Around the World, September 2011
The Church of Christ in Varazdin, Croatia, recently had more than 50 people in attendance for Sunday worship, the minister said, adding that the church is outgrowing its facility.
Churches of Christ in the Central European nation hosted an annual conference recently. A Croatian TV station covered the event, focusing on the churches’ efforts to help the unemployed, impoverished and elderly as the country suffers — along with much of Europe — through a prolonged recession.
“Those who belong to the Churches of Christ in Croatia are aware of the responsibilities of the times and community in which they live,” the report says. “They believe that there is hope for Croatia and a way out of the financial crisis. What’s most important is to find faith in Jesus Christ.”
ZINVIE — Fifteen Christians from the U.S. and native church members conducted a two-day youth seminar in this West African nation. About 250 youths attended the seminar on a satellite campus of the Benin Bible Training Center, minister George Akpabli said.
The mission team also hosted a workshop for the Nukafu Church of Christ in neighboring Togo, attended by more than 200 people, Akpabli said. The team also participated in a graduation ceremony at the Benin Bible Training Center.
Fifteen students graduated, including Emmanuel Sanogo, a 70-year-old retired military officer who was named “Most Motivated Student.”
CHENGDU — Believers from Russia, China and the U.S. conducted a retreat for people of the Sichuan province, which suffered a devastating earthquake in 2008.
About 35 people attended the retreat, said Gary Jackson, a church member who lives in Beijing. Two members of a Church of Christ in Moscow conducted lessons, translated from Russian to Chinese. One young man asked to be immersed, Jackson said.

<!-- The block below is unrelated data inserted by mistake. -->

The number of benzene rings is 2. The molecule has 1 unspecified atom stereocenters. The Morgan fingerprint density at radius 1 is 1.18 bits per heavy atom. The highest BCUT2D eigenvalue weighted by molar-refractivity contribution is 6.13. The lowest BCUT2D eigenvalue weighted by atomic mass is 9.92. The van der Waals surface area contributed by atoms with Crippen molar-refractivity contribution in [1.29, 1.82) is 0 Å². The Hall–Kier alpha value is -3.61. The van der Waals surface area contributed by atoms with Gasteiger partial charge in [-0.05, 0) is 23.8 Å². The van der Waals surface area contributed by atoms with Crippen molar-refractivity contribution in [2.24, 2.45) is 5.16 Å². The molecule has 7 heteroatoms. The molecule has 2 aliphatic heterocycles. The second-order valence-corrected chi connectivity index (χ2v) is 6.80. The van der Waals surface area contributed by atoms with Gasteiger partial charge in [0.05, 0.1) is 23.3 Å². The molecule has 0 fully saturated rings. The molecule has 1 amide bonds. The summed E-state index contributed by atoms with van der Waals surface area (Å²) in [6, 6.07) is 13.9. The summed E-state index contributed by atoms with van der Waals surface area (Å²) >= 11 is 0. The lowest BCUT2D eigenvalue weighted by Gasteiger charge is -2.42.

“This event made a powerful impact on the teenage men,” Jackson said. “There were a number of good questions from them about becoming Christians.”
VUNDESWARAPURAM — Church members hosted an “eye camp” for people in this rural village of southeastern India. About 140 people came to the camp for testing, said Ricky Gootam, a minister in Kakinada. Twenty patients received eyeglasses, and 40 were referred for surgery.
Medical professionals from the city of Pitapuram conducted the eye tests. Five church members from Oklahoma State University in Stillwater, Okla., also attended and sang for the patients.
LIMA — About 200 people attended the first annual “Gran Fiesta” — featuring inflatable air castles, soccer games and lots of free food — hosted by church members in this South American capital.
The event was the culmination of a “season of outreach” by the Mission Lima church-planting team, said team member John Mark Davidson. Now the team enters a “season of discipleship,” with the goal of establishing “mission-minded communities of faith in Lima,” supported and led by Peruvians, Davidson said.
Peruvian Christians took lead roles in organizing the fiesta, Davidson added, with help from a team of Aggies for Christ, the campus ministry of the A&M Church of Christ in College Station, Texas.
KONGOR — When John Gak sees a Christian school in his hometown, “I will be dancing,” he told a TV reporter.
Gak, a who grew up in this East African village, is a member of the Swope Parkway Church of Christ in Kansas City, Mo., and founder of Brother’s Organization for Relief, a nonprofit that helps the people of South Sudan, which became a sovereign nation on July 9.
A Kansas City TV station followed Gak on a recent visit to Kongor, where he is building a Christian school. To see videos from the trip and for more information, see www.swopeparkway.org/gak.
Church members from China, Singapore, Malaysia and Taiwan gathered for the sixth Chinese Asia Bible Lectureship, hosted by the Jurong Church of Christ in Singapore.
John Yo, minister for the Taichung Church of Christ in Taiwan, was a featured speaker.